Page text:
Does Medicare cover cochlear implants?

Medicare Part B will cover 80% of the cost of your cochlear implants if a doctor recommends it, but other conditions may apply.

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D. Gilson is a writer and author of essays, poetry, and scholarship that explore the relationship between popular culture, literature, sexuality, and memoir. His latest book is Jesus Freak, with Will Stockton, part of Bloomsbury’s 33 1/3 Series. His other books include I Will Say This Exactly One Time and Crush. His first chapbook, Catch & Release, won the 2012 Robin Becker Prize from Seve...

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UPDATED: Jul 18, 2022

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The Highlights

  • Cochlear implants are covered by Medicare if a doctor recommends that you should have cochlear implant surgery
  • Medicare Part B covers devices like cochlear implants and will pay up to 80% of the approved cost
  • You may be able to cover some costs associated with accessories or ongoing support through Medicare

If you’ve been suffering from hearing issues for some time, the doctor may have recommended that you consider cochlear implants. However, this procedure involves surgery, so you may be worried about the cost. That may leave you wondering if Medicare covers cochlear implants.

Read on to learn how Medicare handles these claims so you can be confident about your coverage.

Are cochlear implants covered by Medicare?

Medicare will cover some of the costs associated with cochlear implants. Coverage falls under Medicare Part B, which is dedicated to doctor services, outpatient care, preventive services, and medical supplies. 

When it comes to a cochlear implant, Medicare coverage considers it a prosthetic device that you may need to replace a bodily function. Therefore, it’s a covered claim when considered “medically necessary.” However, you will need to get a Medicare-enrolled doctor or health provider to recommend it first.

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How much of the costs of cochlear implants are covered by Medicare?

Cochlear implants may cost anywhere between $30,000 and $50,000 on average. As there is Medicare coverage for cochlear implants, you may be able to get 80% of the amount approved by Medicare after you have met your Part B deductible.

You may need to talk with an agent to determine exactly how much Medicare will cover. The amount may vary from one individual to the next based on various factors, including the extent of your hearing problem and the kind of solutions you’ve looked at before considering this type of surgery. Also, you can only work with a provider recognized by Medicare and able to receive payments through the Medicare system.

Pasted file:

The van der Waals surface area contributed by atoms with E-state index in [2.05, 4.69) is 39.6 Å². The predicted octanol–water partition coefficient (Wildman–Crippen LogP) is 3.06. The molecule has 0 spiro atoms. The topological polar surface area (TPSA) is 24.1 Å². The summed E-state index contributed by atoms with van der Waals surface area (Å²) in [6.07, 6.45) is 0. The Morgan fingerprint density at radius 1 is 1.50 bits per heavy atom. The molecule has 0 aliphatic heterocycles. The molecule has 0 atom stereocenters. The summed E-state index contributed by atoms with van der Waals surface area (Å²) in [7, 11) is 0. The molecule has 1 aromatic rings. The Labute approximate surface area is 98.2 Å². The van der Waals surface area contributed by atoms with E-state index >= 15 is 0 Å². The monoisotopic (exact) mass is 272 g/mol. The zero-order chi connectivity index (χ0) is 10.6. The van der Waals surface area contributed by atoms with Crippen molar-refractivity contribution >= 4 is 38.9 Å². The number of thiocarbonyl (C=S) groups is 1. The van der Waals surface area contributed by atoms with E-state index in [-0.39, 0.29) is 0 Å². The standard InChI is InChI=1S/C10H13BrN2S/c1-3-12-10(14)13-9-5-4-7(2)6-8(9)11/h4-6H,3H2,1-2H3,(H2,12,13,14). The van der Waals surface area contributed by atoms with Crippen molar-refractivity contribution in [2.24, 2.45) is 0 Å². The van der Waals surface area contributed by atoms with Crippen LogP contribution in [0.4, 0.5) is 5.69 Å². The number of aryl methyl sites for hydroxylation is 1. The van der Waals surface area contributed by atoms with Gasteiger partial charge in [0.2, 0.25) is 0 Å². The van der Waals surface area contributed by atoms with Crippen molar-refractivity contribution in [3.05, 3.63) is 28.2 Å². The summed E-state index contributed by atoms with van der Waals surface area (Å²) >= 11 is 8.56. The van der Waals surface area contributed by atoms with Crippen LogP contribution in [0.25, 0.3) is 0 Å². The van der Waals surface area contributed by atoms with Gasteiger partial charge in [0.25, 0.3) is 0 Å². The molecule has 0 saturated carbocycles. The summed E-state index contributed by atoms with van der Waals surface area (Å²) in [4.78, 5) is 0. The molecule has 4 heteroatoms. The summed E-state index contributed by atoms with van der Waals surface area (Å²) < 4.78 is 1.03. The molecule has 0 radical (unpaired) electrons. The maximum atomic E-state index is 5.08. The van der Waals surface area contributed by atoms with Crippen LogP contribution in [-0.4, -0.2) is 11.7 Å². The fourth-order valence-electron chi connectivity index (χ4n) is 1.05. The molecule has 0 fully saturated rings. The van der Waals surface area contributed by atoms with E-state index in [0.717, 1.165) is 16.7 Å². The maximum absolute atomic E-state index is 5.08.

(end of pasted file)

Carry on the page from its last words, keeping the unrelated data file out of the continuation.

Remember that when it comes to cochlear implants and Medicare coverage, Medicare will not necessarily meet the cost that an individual doctor or supplier intends to charge you.

In addition, Medicare administrators may have notional rates for this type of work and thus may only approve a portion of your doctor’s bill. In this case, you may be responsible for the difference. 

Will Medicare cover additional costs and accessories?

You may need ongoing support after your surgery, and Medicare might pay for clinical care or accessories that keep your implants functioning correctly. However, you may want to consider whether you can meet your ongoing costs out of your own pocket, as submitting a Medicare claim every time you need ongoing care may be challenging. 

Before having surgery, check with your provider about these ongoing costs and how your Medicare coverage will apply.

Will Medicare cover hearing aids instead of cochlear implants?

Some states insist that health insurance providers cover hearing aids for children and younger people, but often these aids are considered to be elective devices. Medicare does not currently offer coverage for hearing aids.

What are cochlear implants?

These implants are small electronic devices consisting of two separate portions. You have to place one behind the ear and need to get the other one surgically implanted underneath the skin. 

The design should improve your quality of life and enable you to experience sensations or sounds you would not otherwise have been able to. In this way, they are significantly more advanced than a standard hearing aid.

What are the pros and cons of cochlear implants?

As you can claim part of the cost for your cochlear implant through Medicare, you may want to weigh the pros and cons associated with this procedure, as reported by the U.S. Food and Drug Administration (FDA).

Some patients say they can hear completely different sounds and recognize distinct voices following the surgery. They may be able to watch TV without captions and enjoy music again. Others report post-surgery side effects such as infection, dizziness, bleeding, swelling, or ringing in the ear.

The Bottom Line on Medicare Insurance and Cochlear Implants

If a doctor or recognized healthcare provider recommends that you need cochlear implant surgery, you can file a claim through Medicare Part B. Once you have paid the deductible, Medicare will pay up to 80% of the cost of the procedure. 

Remember that the maximum Medicare will pay may be lower than the amount requested by the provider. Always examine your costs and coverage before committing to a procedure.

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